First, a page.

The Intelligent Investor
I always debate whether to recommend this book or a shorter, more simple book about investing. I definitely believe that there should be a book about investing on the list, since investing is such a big part of achieving financial independence and early retirement.
I also believe that if you want to understand financial markets and learn how to invest, there is simply no way around this book. It is an old classic, but it is as relevant as ever. Benjamin Graham used to be Warren Buffett’s teacher and mentor.
The book’s focus is on value investing which historically has been a very solid way of investing and reaching your financial goals.
Buy The Intelligent Investor from Amazon here (affiliate link).
The Millionaire Next Door
I like this book because it highlights the fact that wealthy people are not necessarily the ones we see on TV or on Instagram. It is normal people who have certain traits that have enabled them to become rich.
The book focus on seven traits that are similar for all the people who have generated large amounts of wealth. It shows that if you live below your means and invest well, you will be able to become a millionaire.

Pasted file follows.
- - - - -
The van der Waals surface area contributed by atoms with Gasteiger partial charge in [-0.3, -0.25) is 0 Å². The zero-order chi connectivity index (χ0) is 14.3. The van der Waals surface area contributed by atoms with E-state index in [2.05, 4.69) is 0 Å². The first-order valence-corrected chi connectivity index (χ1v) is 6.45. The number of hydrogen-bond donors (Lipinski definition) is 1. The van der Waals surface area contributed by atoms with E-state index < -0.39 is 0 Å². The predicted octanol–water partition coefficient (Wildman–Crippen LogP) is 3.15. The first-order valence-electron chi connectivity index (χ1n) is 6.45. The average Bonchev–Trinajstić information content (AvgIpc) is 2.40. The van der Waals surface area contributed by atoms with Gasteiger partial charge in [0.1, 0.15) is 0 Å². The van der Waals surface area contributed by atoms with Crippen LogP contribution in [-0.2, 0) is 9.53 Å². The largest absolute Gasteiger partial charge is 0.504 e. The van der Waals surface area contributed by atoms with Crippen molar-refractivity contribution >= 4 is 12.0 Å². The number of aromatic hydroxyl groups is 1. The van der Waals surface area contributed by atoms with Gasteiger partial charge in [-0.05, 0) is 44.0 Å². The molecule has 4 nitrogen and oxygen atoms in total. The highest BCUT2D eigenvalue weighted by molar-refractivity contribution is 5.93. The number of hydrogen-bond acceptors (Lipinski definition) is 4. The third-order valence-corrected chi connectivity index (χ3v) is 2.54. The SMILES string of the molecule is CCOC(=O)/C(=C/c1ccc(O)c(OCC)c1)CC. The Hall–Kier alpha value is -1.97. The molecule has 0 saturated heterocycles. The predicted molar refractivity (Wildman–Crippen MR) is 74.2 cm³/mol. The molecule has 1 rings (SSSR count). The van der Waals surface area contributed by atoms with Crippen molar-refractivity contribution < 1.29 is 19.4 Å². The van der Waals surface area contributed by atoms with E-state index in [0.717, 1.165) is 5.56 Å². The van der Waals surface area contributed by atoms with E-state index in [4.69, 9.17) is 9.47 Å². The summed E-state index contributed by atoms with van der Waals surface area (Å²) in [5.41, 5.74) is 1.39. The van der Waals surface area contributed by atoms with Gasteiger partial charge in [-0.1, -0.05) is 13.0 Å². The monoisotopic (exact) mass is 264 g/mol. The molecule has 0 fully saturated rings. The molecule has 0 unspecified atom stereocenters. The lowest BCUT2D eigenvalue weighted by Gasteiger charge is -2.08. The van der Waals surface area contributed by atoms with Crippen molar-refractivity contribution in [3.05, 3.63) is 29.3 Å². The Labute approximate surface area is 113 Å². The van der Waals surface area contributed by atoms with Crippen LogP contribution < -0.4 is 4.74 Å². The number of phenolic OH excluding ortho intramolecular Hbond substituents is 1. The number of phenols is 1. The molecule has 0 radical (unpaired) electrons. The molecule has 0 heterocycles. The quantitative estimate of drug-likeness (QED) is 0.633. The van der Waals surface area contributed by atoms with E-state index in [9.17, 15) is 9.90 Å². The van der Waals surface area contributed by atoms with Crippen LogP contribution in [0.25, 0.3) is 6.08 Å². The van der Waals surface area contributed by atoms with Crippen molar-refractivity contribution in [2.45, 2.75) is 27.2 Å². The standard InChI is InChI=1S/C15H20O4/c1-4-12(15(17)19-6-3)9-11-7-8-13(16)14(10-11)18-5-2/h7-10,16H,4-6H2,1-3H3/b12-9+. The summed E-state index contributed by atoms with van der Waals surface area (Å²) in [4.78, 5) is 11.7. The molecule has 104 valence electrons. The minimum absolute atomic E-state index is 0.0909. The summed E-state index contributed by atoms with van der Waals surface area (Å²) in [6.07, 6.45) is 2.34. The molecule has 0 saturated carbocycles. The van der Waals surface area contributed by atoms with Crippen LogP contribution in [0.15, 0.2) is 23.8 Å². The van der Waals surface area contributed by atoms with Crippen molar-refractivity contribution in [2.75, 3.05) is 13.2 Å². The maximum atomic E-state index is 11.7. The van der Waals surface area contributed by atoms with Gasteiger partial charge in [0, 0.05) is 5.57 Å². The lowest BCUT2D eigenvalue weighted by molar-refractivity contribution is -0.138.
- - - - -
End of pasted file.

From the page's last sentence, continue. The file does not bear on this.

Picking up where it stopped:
Buy The Millionaire Next Door from Amazon here (affiliate link).
The Richest Man in Babylon
I included this last book because of its simplicity and the few very important points it makes about financial independence.
The book is rather short, but it gives very concrete advice on how you can change your financial situation with a few simple adjustments. It shows the importance of saving and how compound interest and investing can lead to a wealthy life.
The only thing I don’t really like about the book is that it continuously recommend saving 10% of your salary. I believe you should save much more if you can.
Buy The Richest Man in Babylon from Amazon here (affiliate link).
Those were my five favorite financial independence and early retirement books.
Your turn: Did I forget any good financial independence books on the list?